The guilty verdict against Gillian Gibbons is absurdity itself. The case is triply insane: the storm generated over a pathetic teddy bear; the involvement of the state and judiciary; and finally the sentencing of the poor woman.
It is a cruel irony that we should be commenting on the name of a teddy bear when Sudan is threatened with fragmentation, and plagued with war and disease. The country has the largest internally displaced population in the world generated by two decades of civil war. Based on UN statistics from the 2007 Workplan for Sudan, there are 2,152,163 internally displaced persons in Darfur as of July 2007; an estimated 2,276,000 in Northern Sudan as of January 2007; an estimated 245,000 in Southern Kordofan and Blue Nile; and an unknown number in Southern Sudan. In its Displaced Populations Report, January-June 2007, the Office for the Coordination of Humanitarian Affairs estimates the number in the whole of the Sudan at 465,000. Nearly one in seven are in need of aid in the country; the equivalent of the population of Wales.
The truth is that this is a political affair from start to finish. Gibbons was collateral damage in a dispute between the Sudanese government and Britain. Last month, Gordon Brown threatened further sanctions against Sudan following a peace conference hosted by Libya with the objective of ending conflict in the Darfur region. Britain’s involvement in Sudan has, in truth, not always been constructive or conducive to reconciliation between the warring parties in the west and the south. The teddy bear affair seems to have been the Sudanese government’s revenge against London. In a country whose national memory is still profoundly scarred by the massacres of Gordon and Kitchener, it does not take much to stir tension and suspicion against the British.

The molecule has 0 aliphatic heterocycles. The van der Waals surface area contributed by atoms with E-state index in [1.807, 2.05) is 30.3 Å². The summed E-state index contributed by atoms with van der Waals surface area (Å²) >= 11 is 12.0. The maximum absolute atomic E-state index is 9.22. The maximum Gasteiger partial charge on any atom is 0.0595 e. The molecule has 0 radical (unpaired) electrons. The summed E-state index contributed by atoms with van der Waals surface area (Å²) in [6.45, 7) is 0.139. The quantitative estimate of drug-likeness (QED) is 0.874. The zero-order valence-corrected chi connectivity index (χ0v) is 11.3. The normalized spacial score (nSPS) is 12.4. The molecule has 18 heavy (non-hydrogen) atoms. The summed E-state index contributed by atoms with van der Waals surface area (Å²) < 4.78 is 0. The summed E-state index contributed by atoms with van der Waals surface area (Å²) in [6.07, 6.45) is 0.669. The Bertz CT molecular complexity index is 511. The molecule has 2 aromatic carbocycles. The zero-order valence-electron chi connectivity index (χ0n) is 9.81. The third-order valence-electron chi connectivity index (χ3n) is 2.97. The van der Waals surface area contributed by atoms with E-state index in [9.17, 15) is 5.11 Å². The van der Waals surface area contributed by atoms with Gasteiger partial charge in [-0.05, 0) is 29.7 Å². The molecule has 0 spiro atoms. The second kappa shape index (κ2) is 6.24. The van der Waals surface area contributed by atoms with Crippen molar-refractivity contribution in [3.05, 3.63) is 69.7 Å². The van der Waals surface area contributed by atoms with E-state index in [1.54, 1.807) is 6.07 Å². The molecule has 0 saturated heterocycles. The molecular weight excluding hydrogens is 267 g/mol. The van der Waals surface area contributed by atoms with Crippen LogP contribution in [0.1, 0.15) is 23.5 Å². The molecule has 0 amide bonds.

Is freedom of expression and conscience the issue here? Plainly not, and to cast it in such terms is to attach undue significance to it. Gibbons was expressing no religious, intellectual or political position when she invited her pupils to select a name for a soft toy.
But even if we were dealing with a freedom of thought and speech case, even if this were a writer or an artist airing views objectionable to a section of Muslims, this still does not grant the state or judiciary the right to intervene. Rulers are not entitled to sit in judgment over individuals’ minds, what they believe, say, or write, so long as these do not harm others, or disrupt peace and stability in the land.
It is intriguing that seven or eight centuries ago, the Muslim world had been more accepting of difference than it is today. Tens of sects, creeds, and schools of thought coexisted peacefully in the same open space. Their interaction created the pioneering tradition of munadhara, or public debate. Caliphs’ courts and mosques were the scenes of countless of these munadharat, which brought Muslim philosophers, theologians and jurists face to face with the followers of other creeds in one of the most intellectually fertile regions of the world.
But for much of the last two centuries of gunpowder and conquest the Muslim world has been off balance, shaken to the roots by a crisis of identity, torn, anxious, more introverted and less free. And in an era of terrorism and counter-terrorism, ruled by the logic of clashes of civilisations, the Sudanese government is pouring oil over fire, fanning the flames of hatred, and feeding prejudice with the tale of a teddy bear called Muhammad.
First Published in The Guardian, Friday 30 November 2007